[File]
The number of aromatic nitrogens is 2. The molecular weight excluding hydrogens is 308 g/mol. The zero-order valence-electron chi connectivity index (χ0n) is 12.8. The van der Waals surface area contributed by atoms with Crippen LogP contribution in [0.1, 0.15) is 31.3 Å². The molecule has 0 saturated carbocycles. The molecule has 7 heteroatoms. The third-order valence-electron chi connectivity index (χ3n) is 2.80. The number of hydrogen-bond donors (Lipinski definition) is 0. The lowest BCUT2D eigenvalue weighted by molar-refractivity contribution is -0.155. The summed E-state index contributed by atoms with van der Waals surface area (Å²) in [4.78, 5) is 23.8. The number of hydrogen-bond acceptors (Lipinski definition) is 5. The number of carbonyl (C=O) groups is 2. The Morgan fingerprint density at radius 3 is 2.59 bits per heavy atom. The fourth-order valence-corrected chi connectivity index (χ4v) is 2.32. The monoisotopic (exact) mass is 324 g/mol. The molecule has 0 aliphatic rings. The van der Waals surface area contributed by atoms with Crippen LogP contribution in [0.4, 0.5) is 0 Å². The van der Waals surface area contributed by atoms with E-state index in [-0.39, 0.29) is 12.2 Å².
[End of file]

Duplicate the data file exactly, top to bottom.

The number of aromatic nitrogens is 2. The molecular weight excluding hydrogens is 308 g/mol. The zero-order valence-electron chi connectivity index (χ0n) is 12.8. The van der Waals surface area contributed by atoms with Crippen LogP contribution in [0.1, 0.15) is 31.3 Å². The molecule has 0 saturated carbocycles. The molecule has 7 heteroatoms. The third-order valence-electron chi connectivity index (χ3n) is 2.80. The number of hydrogen-bond donors (Lipinski definition) is 0. The lowest BCUT2D eigenvalue weighted by molar-refractivity contribution is -0.155. The summed E-state index contributed by atoms with van der Waals surface area (Å²) in [4.78, 5) is 23.8. The number of hydrogen-bond acceptors (Lipinski definition) is 5. The number of carbonyl (C=O) groups is 2. The Morgan fingerprint density at radius 3 is 2.59 bits per heavy atom. The fourth-order valence-corrected chi connectivity index (χ4v) is 2.32. The monoisotopic (exact) mass is 324 g/mol. The molecule has 0 aliphatic rings. The van der Waals surface area contributed by atoms with Crippen LogP contribution in [0.4, 0.5) is 0 Å². The van der Waals surface area contributed by atoms with E-state index in [-0.39, 0.29) is 12.2 Å².